Reporting Derek Valcourt
BALTIMORE (WJZ) — President Obama wasn’t the only winner on election night. Voters in four states sided with gays and lesbians at the ballot box.
Derek Valcourt has more on how Maryland’s Question 6 made history.
It was a watershed moment for gay rights. It is the first time ever a majority of voters in any state have sided with same-sex marriage.
“This is the civil rights issue of our time,” said Mayor Stephanie Rawlings-Blake.
Governor O’Malley championed the bill and said the voters’ decision leaves no doubt “that every child’s home deserves to be protected equally under the law.”
“I feel validated as a gay person in America,” said Kalima Young.
Young and Francine Housier are among the thousands of same-sex couples now eligible to marry starting January 1 if they choose.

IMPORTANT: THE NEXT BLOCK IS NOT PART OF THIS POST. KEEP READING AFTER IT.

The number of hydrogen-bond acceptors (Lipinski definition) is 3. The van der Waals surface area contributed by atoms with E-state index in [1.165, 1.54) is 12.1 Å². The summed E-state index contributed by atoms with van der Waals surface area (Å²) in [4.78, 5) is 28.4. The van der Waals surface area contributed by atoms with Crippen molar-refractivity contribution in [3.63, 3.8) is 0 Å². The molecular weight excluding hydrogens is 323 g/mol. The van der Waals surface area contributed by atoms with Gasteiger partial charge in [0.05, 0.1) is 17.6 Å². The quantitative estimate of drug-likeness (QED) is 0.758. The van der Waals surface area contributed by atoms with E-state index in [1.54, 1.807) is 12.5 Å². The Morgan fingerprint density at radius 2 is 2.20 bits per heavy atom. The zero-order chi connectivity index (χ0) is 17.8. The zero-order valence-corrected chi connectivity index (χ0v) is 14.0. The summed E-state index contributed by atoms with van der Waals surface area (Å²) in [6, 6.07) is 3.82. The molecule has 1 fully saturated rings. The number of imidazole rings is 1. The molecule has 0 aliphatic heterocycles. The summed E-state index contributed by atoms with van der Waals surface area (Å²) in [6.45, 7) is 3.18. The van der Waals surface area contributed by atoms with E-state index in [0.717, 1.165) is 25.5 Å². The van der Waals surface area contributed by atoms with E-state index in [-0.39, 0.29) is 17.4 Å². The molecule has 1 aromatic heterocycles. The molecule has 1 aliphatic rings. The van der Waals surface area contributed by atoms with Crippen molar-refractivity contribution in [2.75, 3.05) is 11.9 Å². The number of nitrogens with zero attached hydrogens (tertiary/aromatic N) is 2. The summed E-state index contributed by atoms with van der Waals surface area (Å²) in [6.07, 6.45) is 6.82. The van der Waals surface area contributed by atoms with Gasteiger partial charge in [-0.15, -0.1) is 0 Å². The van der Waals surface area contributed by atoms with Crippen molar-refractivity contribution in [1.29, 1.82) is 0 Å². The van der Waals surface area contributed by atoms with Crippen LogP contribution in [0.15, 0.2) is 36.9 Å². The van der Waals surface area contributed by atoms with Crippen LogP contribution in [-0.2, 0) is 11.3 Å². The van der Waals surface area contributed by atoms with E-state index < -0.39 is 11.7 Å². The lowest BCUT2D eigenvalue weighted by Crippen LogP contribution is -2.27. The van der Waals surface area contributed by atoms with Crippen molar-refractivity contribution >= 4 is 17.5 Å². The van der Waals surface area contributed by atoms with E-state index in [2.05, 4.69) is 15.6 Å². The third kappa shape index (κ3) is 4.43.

“For me, it means that just the circle of fairness and equality and justice in America has been widened,” Housier said.
While the law protects churches from being forced to marry same-sex couples, there are many churches ready and willing to host gay and lesbian weddings.
“Everybody knows what it means to be married,” said Sally Wall.
Wall and Pat Montley look forward to the legal protections of marriage, after having watched attitudes towards gays and lesbians slowly improve during their 33-year relationship.
“But until yesterday we still did not have that dignity. The dignity of knowing that our relationship was as worthy as the relationship of committed heterosexual couples, and that makes a huge difference,” Montley said.
Couples can begin applying for marriage licenses just after the new year.
Voters in Maine and Washington also agreed to allow same-sex marriage. Voters in Minnesota rejected a constitutional amendment to ban same-sex marriages.